This paper develops empirical implications of the Feltham and Ohlson (1995) model, which relates a firm’s market value to accounting data and their expected realizations. The key issue concerns how one conceptualizes/measures a firm’s expected growth to explain its market value when the model also includes more basic accounting measures reflecting its current performance. It is shown that market value can be expressed in terms of (1) financial assets (liabilities) with a coefficient of 1, (2) the expected change in operating earnings with a nonnegative coefficient, (3) the expected operating earnings with a positive coefficient, (4) current (net) operating assets with a nonnegative coefficient, and (5) the expected change in (net) operating assets with a positive coefficient. One identifies the measure of a firm’s expected growth by normalizing the last variable with current (net) operating assets. The variable will be relevant if and only if the accounting is conservative.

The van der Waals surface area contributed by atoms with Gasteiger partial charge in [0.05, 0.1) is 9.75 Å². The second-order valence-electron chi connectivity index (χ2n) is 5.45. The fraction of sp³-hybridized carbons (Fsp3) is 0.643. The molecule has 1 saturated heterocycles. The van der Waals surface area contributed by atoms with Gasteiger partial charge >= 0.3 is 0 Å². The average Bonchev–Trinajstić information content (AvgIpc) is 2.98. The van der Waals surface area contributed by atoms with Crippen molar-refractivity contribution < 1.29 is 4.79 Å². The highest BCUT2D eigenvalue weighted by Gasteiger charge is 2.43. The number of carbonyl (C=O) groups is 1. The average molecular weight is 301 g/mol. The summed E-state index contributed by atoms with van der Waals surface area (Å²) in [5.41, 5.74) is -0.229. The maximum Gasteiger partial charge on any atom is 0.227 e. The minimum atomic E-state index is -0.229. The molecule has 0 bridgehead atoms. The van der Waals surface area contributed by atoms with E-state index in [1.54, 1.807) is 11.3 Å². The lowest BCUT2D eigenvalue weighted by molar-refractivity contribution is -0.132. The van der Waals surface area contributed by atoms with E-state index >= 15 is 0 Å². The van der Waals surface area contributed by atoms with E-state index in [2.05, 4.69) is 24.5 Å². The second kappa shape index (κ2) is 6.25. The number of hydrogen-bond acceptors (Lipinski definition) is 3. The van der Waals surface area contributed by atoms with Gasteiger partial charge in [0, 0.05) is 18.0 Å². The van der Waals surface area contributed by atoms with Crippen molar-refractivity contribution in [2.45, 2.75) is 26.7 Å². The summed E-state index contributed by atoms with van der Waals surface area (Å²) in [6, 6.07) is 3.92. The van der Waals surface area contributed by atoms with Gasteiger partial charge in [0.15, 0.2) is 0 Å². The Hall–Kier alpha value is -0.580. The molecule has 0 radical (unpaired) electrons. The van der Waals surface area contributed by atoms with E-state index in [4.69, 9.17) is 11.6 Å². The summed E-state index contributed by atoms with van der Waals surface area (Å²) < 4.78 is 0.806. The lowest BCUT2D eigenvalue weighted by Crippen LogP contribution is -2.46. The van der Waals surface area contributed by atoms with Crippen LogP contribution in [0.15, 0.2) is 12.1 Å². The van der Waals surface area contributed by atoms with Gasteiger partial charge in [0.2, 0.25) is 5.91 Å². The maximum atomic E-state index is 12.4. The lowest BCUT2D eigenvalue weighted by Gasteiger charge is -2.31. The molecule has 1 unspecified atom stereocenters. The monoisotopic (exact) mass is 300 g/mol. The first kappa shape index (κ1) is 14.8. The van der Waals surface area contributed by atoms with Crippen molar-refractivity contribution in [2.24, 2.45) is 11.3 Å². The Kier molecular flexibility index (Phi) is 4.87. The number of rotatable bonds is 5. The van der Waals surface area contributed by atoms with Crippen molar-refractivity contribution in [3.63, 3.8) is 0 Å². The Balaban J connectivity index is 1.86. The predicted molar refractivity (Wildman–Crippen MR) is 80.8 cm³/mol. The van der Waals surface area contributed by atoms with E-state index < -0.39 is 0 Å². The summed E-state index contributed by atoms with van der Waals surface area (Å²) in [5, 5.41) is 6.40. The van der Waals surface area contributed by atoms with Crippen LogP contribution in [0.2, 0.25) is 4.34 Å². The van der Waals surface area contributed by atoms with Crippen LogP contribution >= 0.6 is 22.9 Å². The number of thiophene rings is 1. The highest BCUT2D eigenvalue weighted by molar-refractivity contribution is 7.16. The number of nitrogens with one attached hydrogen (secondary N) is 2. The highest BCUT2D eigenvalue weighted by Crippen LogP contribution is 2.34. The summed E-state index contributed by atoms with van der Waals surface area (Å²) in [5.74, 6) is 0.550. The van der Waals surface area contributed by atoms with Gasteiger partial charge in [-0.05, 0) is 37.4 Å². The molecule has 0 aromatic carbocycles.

ASJC Scopus subject areas
- Economics, Econometrics and Finance (miscellaneous)